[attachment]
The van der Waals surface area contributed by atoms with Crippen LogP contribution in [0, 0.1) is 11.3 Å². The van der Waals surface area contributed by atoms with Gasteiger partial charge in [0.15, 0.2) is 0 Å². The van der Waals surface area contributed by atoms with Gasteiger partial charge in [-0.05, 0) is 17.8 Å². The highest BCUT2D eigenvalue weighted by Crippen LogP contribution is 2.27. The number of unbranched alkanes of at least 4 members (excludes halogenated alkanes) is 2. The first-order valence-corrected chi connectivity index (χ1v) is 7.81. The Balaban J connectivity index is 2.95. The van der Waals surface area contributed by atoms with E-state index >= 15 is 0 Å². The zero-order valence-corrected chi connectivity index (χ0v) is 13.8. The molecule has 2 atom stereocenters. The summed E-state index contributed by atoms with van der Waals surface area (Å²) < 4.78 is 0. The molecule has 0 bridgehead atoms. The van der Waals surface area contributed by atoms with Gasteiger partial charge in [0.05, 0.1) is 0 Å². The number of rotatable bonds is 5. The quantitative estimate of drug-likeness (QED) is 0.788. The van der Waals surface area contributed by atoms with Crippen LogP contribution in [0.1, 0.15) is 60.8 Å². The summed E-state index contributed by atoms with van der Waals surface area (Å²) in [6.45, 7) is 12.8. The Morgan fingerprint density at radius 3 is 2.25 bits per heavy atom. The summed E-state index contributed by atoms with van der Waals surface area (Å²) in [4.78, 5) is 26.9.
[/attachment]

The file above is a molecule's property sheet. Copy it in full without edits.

The van der Waals surface area contributed by atoms with Crippen LogP contribution in [0, 0.1) is 11.3 Å². The van der Waals surface area contributed by atoms with Gasteiger partial charge in [0.15, 0.2) is 0 Å². The van der Waals surface area contributed by atoms with Gasteiger partial charge in [-0.05, 0) is 17.8 Å². The highest BCUT2D eigenvalue weighted by Crippen LogP contribution is 2.27. The number of unbranched alkanes of at least 4 members (excludes halogenated alkanes) is 2. The first-order valence-corrected chi connectivity index (χ1v) is 7.81. The Balaban J connectivity index is 2.95. The van der Waals surface area contributed by atoms with E-state index >= 15 is 0 Å². The zero-order valence-corrected chi connectivity index (χ0v) is 13.8. The molecule has 2 atom stereocenters. The summed E-state index contributed by atoms with van der Waals surface area (Å²) < 4.78 is 0. The molecule has 0 bridgehead atoms. The van der Waals surface area contributed by atoms with Gasteiger partial charge in [0.05, 0.1) is 0 Å². The number of rotatable bonds is 5. The quantitative estimate of drug-likeness (QED) is 0.788. The van der Waals surface area contributed by atoms with Crippen LogP contribution in [0.1, 0.15) is 60.8 Å². The summed E-state index contributed by atoms with van der Waals surface area (Å²) in [6.45, 7) is 12.8. The Morgan fingerprint density at radius 3 is 2.25 bits per heavy atom. The summed E-state index contributed by atoms with van der Waals surface area (Å²) in [4.78, 5) is 26.9.